While the Tribal Law and Order Act has generally been well received for its good intentions, there are several aspects of the Act that have been particularly unpopular among tribes. Provisions requiring tribes to change their justice systems were particularly problematic, especially for tribes in PL-280 states. As mentioned above, these reforms are generally expensive to implement. Grants have generally been badly publicized and difficult to obtain, and high costs can disadvantage tribes with limited resources. Throughout the country, scarce resources have been the biggest problem with the implementation of the Act, but the problem is particularly pronounced in PL-280 states. Federal grants are often not available for these tribes as a result of the jurisdiction transfer. At the same time, PL-280 states cannot tax tribal lands to cover the costs of policing. Tribes thus have few options since they were also cut off from funding from the Bureau of Indian Affairs and the state government under PL-280. TLOA aimed to provide a solution to the problem by allowing tribes to opt for federal jurisdiction and thus be eligible for federal funding, but very few of these requests have been accepted.
A 2016 Senate Indian Affairs Committee roundtable about the implementation of TLOA provides insight into the problem. Almost all panelists discussed the lack of resources and its impact on their ability to implement the Act. The lack of programs for substance abuse was identified as a particularly large problem. Most areas do not have the money for anything except jailing those that need recovery programs, which further perpetuates the cycle of abuse.
The chairman of the Hoopa Valley Tribal Council, the largest tribe in California, provided testimony about Hoopa’s difficulties with the Act. For many years, Hoopa had a cross-deputizing agreement with the Humboldt County Sheriff that was successful in allowing tribal officers to enforce state law against non-tribal members. Hoopa, however, relied upon the sheriff’s willingness to continue the arrangement. When a new sheriff terminated the agreement, tribal police officers lost most of their authority. The tribe was hopeful that their appeal for concurrent jurisdiction with federal authorities would be accepted and provide them with a more stable form of jurisdiction. No action had been taken by the Justice Department at the time of the roundtable. The Hoopa application was finally accepted in late 2016 and was slated to go into effect in late 2017. An application is supposed to take about five months to approved or denied. The Hoopa Valley Tribe waited for over two years for their application to be approved even after the cross-deputizing agreement was terminated, leaving the tribe in a state of limbo and with highly restricted enforcement abilities.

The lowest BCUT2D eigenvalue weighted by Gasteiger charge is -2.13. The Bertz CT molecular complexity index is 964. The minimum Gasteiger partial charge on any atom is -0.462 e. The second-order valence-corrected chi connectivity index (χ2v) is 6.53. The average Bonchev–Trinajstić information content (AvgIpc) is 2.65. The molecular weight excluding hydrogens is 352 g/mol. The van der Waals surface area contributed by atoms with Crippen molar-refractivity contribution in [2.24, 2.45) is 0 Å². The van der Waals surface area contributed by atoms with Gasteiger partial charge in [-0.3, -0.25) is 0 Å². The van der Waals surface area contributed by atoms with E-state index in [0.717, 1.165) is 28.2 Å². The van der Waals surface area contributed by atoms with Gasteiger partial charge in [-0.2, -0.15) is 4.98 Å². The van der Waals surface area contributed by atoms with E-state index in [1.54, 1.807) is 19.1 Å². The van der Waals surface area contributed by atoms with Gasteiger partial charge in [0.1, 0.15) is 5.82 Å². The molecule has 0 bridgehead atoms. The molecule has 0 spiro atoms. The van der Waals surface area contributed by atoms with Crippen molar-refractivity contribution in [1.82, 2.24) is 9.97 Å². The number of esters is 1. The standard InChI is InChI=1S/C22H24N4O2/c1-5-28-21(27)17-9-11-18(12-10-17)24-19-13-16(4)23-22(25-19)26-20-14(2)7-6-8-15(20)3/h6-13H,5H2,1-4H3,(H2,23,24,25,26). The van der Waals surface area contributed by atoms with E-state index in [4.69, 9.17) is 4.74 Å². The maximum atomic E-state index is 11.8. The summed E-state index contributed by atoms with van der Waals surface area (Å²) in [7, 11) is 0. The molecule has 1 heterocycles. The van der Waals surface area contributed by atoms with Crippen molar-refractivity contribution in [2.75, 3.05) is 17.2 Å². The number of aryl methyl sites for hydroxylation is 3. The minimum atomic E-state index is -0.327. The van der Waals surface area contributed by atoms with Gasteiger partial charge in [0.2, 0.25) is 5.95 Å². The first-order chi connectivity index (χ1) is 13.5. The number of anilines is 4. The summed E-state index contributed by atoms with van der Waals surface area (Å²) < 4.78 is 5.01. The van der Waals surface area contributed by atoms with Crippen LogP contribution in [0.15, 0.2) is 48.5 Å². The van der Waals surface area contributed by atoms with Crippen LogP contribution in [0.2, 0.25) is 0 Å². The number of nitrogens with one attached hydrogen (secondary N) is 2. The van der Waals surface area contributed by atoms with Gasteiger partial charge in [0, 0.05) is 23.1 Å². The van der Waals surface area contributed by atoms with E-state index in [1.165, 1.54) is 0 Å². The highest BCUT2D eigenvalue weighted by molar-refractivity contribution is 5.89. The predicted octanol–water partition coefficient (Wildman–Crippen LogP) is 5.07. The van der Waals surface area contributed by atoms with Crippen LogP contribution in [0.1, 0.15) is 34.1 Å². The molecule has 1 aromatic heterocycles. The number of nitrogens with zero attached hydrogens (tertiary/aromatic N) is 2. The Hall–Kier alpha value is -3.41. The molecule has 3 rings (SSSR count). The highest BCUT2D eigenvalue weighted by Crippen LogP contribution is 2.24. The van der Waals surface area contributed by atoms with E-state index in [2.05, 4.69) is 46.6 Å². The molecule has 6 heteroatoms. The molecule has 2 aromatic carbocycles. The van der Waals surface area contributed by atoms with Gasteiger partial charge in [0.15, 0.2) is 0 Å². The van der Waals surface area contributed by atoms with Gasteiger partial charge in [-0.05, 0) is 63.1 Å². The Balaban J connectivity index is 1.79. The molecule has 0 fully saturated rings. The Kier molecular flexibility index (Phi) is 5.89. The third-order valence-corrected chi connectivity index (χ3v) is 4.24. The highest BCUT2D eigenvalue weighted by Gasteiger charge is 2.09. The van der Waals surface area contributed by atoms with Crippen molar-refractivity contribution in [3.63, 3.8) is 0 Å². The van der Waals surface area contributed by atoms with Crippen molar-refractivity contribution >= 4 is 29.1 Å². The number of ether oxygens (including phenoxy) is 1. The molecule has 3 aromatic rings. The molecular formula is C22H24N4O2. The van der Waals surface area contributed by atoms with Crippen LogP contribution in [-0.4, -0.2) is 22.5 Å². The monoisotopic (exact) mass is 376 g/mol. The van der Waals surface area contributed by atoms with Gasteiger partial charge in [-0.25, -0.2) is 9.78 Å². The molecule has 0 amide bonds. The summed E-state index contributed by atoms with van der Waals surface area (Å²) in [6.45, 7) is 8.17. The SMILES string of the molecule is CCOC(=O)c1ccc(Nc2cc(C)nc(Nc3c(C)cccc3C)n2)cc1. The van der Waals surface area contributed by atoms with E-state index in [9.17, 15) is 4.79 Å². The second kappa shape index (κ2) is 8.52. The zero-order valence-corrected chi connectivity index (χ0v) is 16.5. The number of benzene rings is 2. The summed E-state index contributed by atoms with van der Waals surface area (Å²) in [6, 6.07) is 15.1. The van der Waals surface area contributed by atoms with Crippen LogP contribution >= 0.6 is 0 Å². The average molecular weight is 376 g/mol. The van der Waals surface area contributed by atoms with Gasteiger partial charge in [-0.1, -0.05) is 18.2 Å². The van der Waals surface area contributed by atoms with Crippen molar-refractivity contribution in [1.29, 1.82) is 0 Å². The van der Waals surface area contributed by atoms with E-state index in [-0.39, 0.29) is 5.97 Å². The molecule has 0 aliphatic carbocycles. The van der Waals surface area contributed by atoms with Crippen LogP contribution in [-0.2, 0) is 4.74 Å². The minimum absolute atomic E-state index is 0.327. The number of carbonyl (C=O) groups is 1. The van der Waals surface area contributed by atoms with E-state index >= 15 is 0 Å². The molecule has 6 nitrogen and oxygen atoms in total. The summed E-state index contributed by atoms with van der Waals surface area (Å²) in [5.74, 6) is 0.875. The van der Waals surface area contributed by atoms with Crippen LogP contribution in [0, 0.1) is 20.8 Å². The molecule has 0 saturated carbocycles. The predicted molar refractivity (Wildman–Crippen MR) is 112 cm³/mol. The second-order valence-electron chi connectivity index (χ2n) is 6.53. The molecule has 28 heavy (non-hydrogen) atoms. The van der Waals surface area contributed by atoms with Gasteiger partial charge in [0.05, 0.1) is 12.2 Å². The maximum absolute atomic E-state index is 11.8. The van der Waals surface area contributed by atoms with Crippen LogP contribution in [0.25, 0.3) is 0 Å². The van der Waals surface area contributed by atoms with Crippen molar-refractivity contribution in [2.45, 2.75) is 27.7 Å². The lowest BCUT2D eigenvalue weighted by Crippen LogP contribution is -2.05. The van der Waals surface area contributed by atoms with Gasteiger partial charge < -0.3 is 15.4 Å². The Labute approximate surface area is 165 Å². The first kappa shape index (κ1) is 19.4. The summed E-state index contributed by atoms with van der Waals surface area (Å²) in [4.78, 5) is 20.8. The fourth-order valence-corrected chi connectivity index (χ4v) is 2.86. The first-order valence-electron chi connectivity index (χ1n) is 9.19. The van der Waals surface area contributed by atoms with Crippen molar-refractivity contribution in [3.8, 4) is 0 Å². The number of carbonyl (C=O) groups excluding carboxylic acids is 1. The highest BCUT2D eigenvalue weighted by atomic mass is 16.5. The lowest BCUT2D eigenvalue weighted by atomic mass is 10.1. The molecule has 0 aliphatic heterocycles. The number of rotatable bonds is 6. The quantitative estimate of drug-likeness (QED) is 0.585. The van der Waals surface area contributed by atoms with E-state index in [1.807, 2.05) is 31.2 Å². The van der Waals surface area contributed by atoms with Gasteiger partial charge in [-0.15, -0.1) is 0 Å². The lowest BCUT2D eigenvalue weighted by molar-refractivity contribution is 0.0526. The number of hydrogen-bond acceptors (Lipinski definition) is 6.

SECTION III: DATA AND METHODOLOGY
While certain aspects of TLOA were applicable for all tribes, those with individual courts and tribal police forces were affected the most by the parts of the Act this paper analyzes. One of the largest problems the Act aimed to address was communication between tribal and local authorities. If no tribal law enforcement entities existed, many changes listed in the Act would not be relevant since there would be no jurisdictional conflict between tribal and local authority and courts would not need to reform any of their practices to follow TLOA standards. This study chose to focus on California, as it has the largest Native American population of the 50 states and has a wide geographical spread that makes it fairly representative. A full list of the tribes chosen is available in the appendix. The study found data on tribes within California with these courts and police forces by contacting county sheriff’s departments. Crimes taking place on reservations were reported to their respective sheriff’s department, making the sheriffs’ the best option for finding consistent crime reports. Sheriff’s departments are available for response and generally have departments dedicated to crime reporting, while the same resources were not always available for tribal police forces. While most departments were highly accommodating, others could not be reached for comment and those tribes, unfortunately, had to be omitted from the study. Data was collected for 23 tribes out of the 40 identified for their courts or police departments. There are 109 federally recognized tribes in California.
The study looked at three specific years: 2009, 2012, and 2015. This covered the times immediately before and after the Act was passed in 2010, as well as the most recent year for which reliable and complete data was available. In an email or phone call to the sheriff, I asked for data from these three years, specified the tribes whose crime data I was looking for, and the categories of crime I was interested. The category was based on the FBI’s Crime in the United States report, which all sheriffs and police departments are required to report to. The crimes examined include arson, assault, burglary/breaking and entering, homicide, larceny/theft, motor vehicle theft, rape, and robbery. Some sheriffs also voluntarily provided information on narcotics and fraud. The San Diego Sheriff’s Department separated casino and general reservation crime as well.